A reader just made me aware of a recent editorial in the Portland Business Journal that deserves wider attention.
Given the fact that there remain some powerful business interests who feel that Portland’s inevitable march toward better bike access on our roads is at odds with their bottom lines, the PBJ editorial board stood up and blew that idea out of the water. (This is especially great to see from the PBJ because when the Bike Plan for 2030 passed in February 2010, I called them out for a misleading poll.)
In a piece titled “Bicycling serves as economic tool” that appeared in the July 6th edition, the paper makes a compelling argument for why bikes are not only good for business, they’re key to Portland’s economic future. The article is behind a paywall, but a reader was nice enough to send me the hard copy so I can share more of it with you.
In the opening lines, the PBJ writes, “Portland’s often-mocked passion for bicycling is looking downright prescient. Now, the rest of the nation is starting to catch on.”
The piece mentions Portland’s thriving local bike making industry, “led by companies such as Zen Bicycle Fabrication and Ti Cycles.” It also recalls the the fake controversy that surrounded the passage of our Bike Plan for 2030 back in February 2010 (remember “sewer money for bike lanes” and the unfortunate reporting that led to many people feeling the City had committed to spending $613 million on bike lanes?):
“While many residents heaped scorn on Mayor Sam Adams and city officials for their ambitious 2030 bike plan a couple years back, bicycling is clearly the wave of the future, in Portland and elsewhere.”
Explaining that the health and environmental benefits are usually front-and-center around bicycling, the paper correctly points out that, “The economic impact is often overlooked.” In the article’s conclusion, the PBJ editorial board says “Building a bicycle-friendly infrastructure… must be part of any comprehensive transportation plan.”
They also point out the ridiculous fallacy spread by The Oregonian (and unfortunately perpetuated by leading mayoral candidate Charlie Hales), that spending on “bike routes” is leading Portland down a “road to ruin”. Here’s what the PBJ piece says about that:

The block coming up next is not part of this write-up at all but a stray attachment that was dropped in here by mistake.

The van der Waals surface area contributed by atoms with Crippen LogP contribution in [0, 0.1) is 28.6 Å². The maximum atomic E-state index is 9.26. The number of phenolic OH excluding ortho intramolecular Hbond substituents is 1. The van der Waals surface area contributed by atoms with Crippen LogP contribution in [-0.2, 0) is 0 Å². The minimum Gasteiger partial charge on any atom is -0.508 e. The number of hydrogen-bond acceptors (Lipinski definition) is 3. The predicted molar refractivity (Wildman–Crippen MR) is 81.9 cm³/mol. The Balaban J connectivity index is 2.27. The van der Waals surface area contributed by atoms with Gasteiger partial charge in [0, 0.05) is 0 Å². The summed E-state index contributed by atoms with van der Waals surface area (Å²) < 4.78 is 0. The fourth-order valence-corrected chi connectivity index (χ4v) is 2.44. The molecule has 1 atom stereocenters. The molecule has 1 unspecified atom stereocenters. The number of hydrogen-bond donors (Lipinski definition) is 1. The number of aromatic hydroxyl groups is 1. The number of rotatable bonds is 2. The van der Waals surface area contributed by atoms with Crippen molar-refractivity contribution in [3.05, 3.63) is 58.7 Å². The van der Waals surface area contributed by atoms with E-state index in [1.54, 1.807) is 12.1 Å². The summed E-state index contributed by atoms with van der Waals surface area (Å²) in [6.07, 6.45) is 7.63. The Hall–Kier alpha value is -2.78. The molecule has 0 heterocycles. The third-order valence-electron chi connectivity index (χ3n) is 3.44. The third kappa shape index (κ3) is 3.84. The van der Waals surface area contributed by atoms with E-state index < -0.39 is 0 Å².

“Many Portland roads in woeful condition, but funding for bicycle pathways constitutes just a tiny portion of Portland’s $177 million budget.”
And the last line is my favorite: “Portland’s emphasis on bicycling is a sound investment in the city’s future.”
It’s true. Given the foundation of our local bike industry, and the fact that with each passing year we are manufacturing more and more bikes and bike-related products here in Portland, it’s time that the local business lobby sees the economic side of this transportation debate. When we invest in bike-friendly streets, we save money (in health care, street maintenance costs, personal expenses (that are then spent locally) and so on). When we invest in bike-related business, we make money. That’s a win-win every politician and bureaucrat should get behind.
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When their money is evaporating around them even the most conservative 1%’er finds that they are willing to reconsider some of their preconceived notions.
Nice to see this. I hope more people see the light, even if it takes dollar signs to make it happen.
Very pleased to hear about this. Thanks for writing about it, Jonathan.
“The economic impact is often overlooked.”
That worries me too, and it was the gist of my critique recently of the focus of the Travel Oregon survey here–narrowly defining the economic impact as measured in tourism related expenses.
9Watts- the purpose of that survey is narrowly defined on purpose as was discussed in that last thread.
I understand that is how it was intended. My concern is with defining studies of this subject this way over and over again. Luckily Kelly Clifton’s ongoing study is an exception.
Somebody buy the Lloyd TMA a subscription, please.